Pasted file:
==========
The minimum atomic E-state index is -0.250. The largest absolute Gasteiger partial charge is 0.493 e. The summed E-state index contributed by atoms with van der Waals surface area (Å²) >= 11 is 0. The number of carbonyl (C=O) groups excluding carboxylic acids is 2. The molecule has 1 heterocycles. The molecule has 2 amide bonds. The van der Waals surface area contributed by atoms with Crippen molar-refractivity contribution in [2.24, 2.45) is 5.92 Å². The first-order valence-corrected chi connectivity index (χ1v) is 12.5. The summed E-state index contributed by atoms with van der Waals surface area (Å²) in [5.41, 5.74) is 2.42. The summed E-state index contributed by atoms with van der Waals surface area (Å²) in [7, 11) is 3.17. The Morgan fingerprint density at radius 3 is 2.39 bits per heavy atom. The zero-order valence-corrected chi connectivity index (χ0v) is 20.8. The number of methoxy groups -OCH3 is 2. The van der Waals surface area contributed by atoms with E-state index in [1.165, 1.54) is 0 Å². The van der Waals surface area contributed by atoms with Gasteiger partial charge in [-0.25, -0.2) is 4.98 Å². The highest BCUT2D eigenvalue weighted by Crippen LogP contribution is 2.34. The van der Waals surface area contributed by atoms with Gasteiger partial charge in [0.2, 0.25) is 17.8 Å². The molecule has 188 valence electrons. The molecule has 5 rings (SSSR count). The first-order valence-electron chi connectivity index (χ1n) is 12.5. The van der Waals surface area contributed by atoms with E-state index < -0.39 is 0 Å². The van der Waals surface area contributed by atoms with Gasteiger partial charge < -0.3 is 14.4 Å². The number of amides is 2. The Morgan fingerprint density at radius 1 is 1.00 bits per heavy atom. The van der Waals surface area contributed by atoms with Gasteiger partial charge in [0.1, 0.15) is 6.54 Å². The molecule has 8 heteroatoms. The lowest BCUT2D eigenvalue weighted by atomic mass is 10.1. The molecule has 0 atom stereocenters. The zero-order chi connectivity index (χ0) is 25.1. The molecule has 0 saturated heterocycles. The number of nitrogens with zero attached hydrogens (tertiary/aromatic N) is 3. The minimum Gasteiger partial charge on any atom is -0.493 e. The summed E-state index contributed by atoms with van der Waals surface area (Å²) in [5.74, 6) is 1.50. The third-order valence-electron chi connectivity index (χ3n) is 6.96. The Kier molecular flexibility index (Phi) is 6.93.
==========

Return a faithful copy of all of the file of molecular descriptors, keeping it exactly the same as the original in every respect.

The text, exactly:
The minimum atomic E-state index is -0.250. The largest absolute Gasteiger partial charge is 0.493 e. The summed E-state index contributed by atoms with van der Waals surface area (Å²) >= 11 is 0. The number of carbonyl (C=O) groups excluding carboxylic acids is 2. The molecule has 1 heterocycles. The molecule has 2 amide bonds. The van der Waals surface area contributed by atoms with Crippen molar-refractivity contribution in [2.24, 2.45) is 5.92 Å². The first-order valence-corrected chi connectivity index (χ1v) is 12.5. The summed E-state index contributed by atoms with van der Waals surface area (Å²) in [5.41, 5.74) is 2.42. The summed E-state index contributed by atoms with van der Waals surface area (Å²) in [7, 11) is 3.17. The Morgan fingerprint density at radius 3 is 2.39 bits per heavy atom. The zero-order valence-corrected chi connectivity index (χ0v) is 20.8. The number of methoxy groups -OCH3 is 2. The van der Waals surface area contributed by atoms with E-state index in [1.165, 1.54) is 0 Å². The van der Waals surface area contributed by atoms with Gasteiger partial charge in [-0.25, -0.2) is 4.98 Å². The highest BCUT2D eigenvalue weighted by Crippen LogP contribution is 2.34. The van der Waals surface area contributed by atoms with Gasteiger partial charge in [0.2, 0.25) is 17.8 Å². The molecule has 188 valence electrons. The molecule has 5 rings (SSSR count). The first-order valence-electron chi connectivity index (χ1n) is 12.5. The van der Waals surface area contributed by atoms with E-state index < -0.39 is 0 Å². The van der Waals surface area contributed by atoms with Gasteiger partial charge < -0.3 is 14.4 Å². The number of amides is 2. The Morgan fingerprint density at radius 1 is 1.00 bits per heavy atom. The van der Waals surface area contributed by atoms with Gasteiger partial charge in [0.1, 0.15) is 6.54 Å². The molecule has 8 heteroatoms. The lowest BCUT2D eigenvalue weighted by atomic mass is 10.1. The molecule has 0 atom stereocenters. The zero-order chi connectivity index (χ0) is 25.1. The molecule has 0 saturated heterocycles. The number of nitrogens with zero attached hydrogens (tertiary/aromatic N) is 3. The minimum Gasteiger partial charge on any atom is -0.493 e. The summed E-state index contributed by atoms with van der Waals surface area (Å²) in [5.74, 6) is 1.50. The third-order valence-electron chi connectivity index (χ3n) is 6.96. The Kier molecular flexibility index (Phi) is 6.93.